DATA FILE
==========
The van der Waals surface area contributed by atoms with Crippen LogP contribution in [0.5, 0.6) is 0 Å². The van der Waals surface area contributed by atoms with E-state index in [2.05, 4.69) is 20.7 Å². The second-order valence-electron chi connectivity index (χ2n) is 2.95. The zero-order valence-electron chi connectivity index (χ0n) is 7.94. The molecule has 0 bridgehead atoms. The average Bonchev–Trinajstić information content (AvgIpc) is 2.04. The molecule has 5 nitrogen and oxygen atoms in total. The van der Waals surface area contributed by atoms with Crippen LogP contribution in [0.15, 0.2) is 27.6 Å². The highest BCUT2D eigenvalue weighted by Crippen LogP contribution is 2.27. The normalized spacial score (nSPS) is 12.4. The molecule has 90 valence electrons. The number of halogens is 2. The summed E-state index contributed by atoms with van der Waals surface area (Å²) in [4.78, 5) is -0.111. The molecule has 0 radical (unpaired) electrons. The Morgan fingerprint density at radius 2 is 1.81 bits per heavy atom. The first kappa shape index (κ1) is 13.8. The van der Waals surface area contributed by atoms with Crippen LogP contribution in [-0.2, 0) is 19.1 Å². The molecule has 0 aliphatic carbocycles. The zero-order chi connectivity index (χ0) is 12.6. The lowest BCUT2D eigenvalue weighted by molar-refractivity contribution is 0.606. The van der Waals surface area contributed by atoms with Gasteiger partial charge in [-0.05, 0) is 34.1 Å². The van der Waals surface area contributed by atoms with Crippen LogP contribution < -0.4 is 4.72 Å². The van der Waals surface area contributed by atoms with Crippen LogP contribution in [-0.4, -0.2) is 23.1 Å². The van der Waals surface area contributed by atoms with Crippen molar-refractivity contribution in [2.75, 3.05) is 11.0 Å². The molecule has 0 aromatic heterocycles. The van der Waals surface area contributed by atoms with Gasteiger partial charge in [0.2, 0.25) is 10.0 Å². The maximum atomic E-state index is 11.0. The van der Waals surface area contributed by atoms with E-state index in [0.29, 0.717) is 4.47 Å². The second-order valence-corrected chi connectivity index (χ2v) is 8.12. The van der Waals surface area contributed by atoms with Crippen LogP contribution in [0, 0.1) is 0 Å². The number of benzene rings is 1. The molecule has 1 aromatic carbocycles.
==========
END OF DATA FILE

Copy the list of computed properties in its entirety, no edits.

The van der Waals surface area contributed by atoms with Crippen LogP contribution in [0.5, 0.6) is 0 Å². The van der Waals surface area contributed by atoms with E-state index in [2.05, 4.69) is 20.7 Å². The second-order valence-electron chi connectivity index (χ2n) is 2.95. The zero-order valence-electron chi connectivity index (χ0n) is 7.94. The molecule has 0 bridgehead atoms. The average Bonchev–Trinajstić information content (AvgIpc) is 2.04. The molecule has 5 nitrogen and oxygen atoms in total. The van der Waals surface area contributed by atoms with Crippen LogP contribution in [0.15, 0.2) is 27.6 Å². The highest BCUT2D eigenvalue weighted by Crippen LogP contribution is 2.27. The normalized spacial score (nSPS) is 12.4. The molecule has 90 valence electrons. The number of halogens is 2. The summed E-state index contributed by atoms with van der Waals surface area (Å²) in [4.78, 5) is -0.111. The molecule has 0 radical (unpaired) electrons. The Morgan fingerprint density at radius 2 is 1.81 bits per heavy atom. The first kappa shape index (κ1) is 13.8. The van der Waals surface area contributed by atoms with Crippen LogP contribution in [-0.2, 0) is 19.1 Å². The molecule has 0 aliphatic carbocycles. The zero-order chi connectivity index (χ0) is 12.6. The lowest BCUT2D eigenvalue weighted by molar-refractivity contribution is 0.606. The van der Waals surface area contributed by atoms with Gasteiger partial charge in [-0.05, 0) is 34.1 Å². The van der Waals surface area contributed by atoms with Crippen LogP contribution < -0.4 is 4.72 Å². The van der Waals surface area contributed by atoms with Crippen LogP contribution in [-0.4, -0.2) is 23.1 Å². The van der Waals surface area contributed by atoms with Crippen molar-refractivity contribution in [2.75, 3.05) is 11.0 Å². The molecule has 0 aromatic heterocycles. The van der Waals surface area contributed by atoms with Gasteiger partial charge in [0.2, 0.25) is 10.0 Å². The maximum atomic E-state index is 11.0. The van der Waals surface area contributed by atoms with E-state index in [0.29, 0.717) is 4.47 Å². The second-order valence-corrected chi connectivity index (χ2v) is 8.12. The van der Waals surface area contributed by atoms with Crippen LogP contribution in [0, 0.1) is 0 Å². The number of benzene rings is 1. The molecule has 1 aromatic carbocycles.